What Does 'Medical Malpractice' Mean?
Medical malpractice is negligent, improper or unskilled care performed by a medical professional, such as a doctor, nurse, dentist or other health care worker, that results in the harm of the patient.
When Do People Bring Medical Malpractice Cases?
Medical malpractice lawsuits generally are filed when a health care professional – like a doctor, therapist, nurse, surgeon, or anyone else- deviates from what is considered the normal standard of care for others in the same field and this deviation results in the injury or even wrongful death of a patient. It has much in common with a negligence cause of action. In fact, a lot of the substantive points and procedural hurdles mirror each other. Consequently, lawyers that specialize in one field probably are also experienced in the other field. However, there are some important differences. For instance, the specific meaning of medical malpractice and each of its elements may differ across different jurisdictions in the United States. Also, unlike negligence, medical malpractice commonly requires expert showings of evidence and testimony. For instance, in Illinois, before you are even allowed to file a medical malpractice case, you must submit an affidavit from a doctor that your case has merit. There are other distinctions that you should be aware of but this should highlight to you the hybrid and specialize nature of Illinois medical lawsuits.
Who Do You Sue In A Medical Malpractice Case?
The essence of a medical malpractice action is that some health care professional injured you in the course of treatment due to substandard service. Therefore, you can sue anyone alone the chain of treatment you received that was responsible. Here are some of the most likely defendants in Illinois medical malpractice actions:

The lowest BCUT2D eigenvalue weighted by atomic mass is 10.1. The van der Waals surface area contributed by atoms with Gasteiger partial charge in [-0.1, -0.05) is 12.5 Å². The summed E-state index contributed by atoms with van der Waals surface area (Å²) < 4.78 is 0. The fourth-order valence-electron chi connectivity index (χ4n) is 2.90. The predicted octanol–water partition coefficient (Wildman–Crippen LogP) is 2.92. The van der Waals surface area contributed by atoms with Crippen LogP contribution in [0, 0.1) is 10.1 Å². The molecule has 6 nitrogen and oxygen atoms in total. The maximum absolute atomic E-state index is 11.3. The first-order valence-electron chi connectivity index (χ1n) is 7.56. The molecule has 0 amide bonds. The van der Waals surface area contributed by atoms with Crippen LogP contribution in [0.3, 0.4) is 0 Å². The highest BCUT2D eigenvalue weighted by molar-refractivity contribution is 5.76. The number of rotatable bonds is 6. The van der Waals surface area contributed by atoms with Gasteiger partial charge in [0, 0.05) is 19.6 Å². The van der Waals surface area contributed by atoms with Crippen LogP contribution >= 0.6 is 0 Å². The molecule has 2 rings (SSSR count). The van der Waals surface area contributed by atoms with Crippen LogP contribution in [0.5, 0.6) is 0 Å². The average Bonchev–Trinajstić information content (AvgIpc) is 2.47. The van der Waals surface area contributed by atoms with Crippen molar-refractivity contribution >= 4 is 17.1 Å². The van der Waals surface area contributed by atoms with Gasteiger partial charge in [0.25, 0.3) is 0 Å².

- Doctors: Doctors are one of the most frequent defendants in medical malpractice cases because they give you care directly and if they make mistakes you get hurt.
- Hospitals: Hospitals often employ people that injure you or control the circumstances that lead to the medical malpractice so you can sue them as well.
- Nurses: While they might seem like assistants, these are actually professional parties that also provide you care and can be held legally responsible for medical malpractice.
- Other Professionals: There are a whole host of other medical professionals that can be sued for malpractice as well such as radiologists or anesthetists. The key is who provided you care and if that care was appropriate.
Want To Know More About Medical Malpractice Cases In Illinois?
Rosenfeld Injury Lawyers LLC have brought many medical malpractice cases on behalf of Illinois plaintiffs. We can help you understand what laws afford you the most amount of relief if you are injured by a doctor, hospital, or other party. Also, if you choose to file a case, we can represent on contingency so that you don't have to worry about bills if we're not successful. We can bring all the attention and experience that you lawsuit needs. Just call us today to find out how!
For additional information see the following pages:
- Can I Pursue A Medical Malpractice Case If I Signed A Consent Form Before I Had My Procedure That Caused The Injury?
- Can I Sue For Medical Malpractice If My Operation Did Not Get The Results I Was Hoping For?
- Do All Chicago Medical Malpractice Lawsuits Go To Trial?
- How Does The Court Decide If A Health Care Worker Was Negligent Under Illinois Law?
- How Much Does It Cost To Hire An Illinois Malpractice Attorney?
- What Should I Do If I Think I May Have Been Injured Due To Medical Negligence At An Illinois Hospital?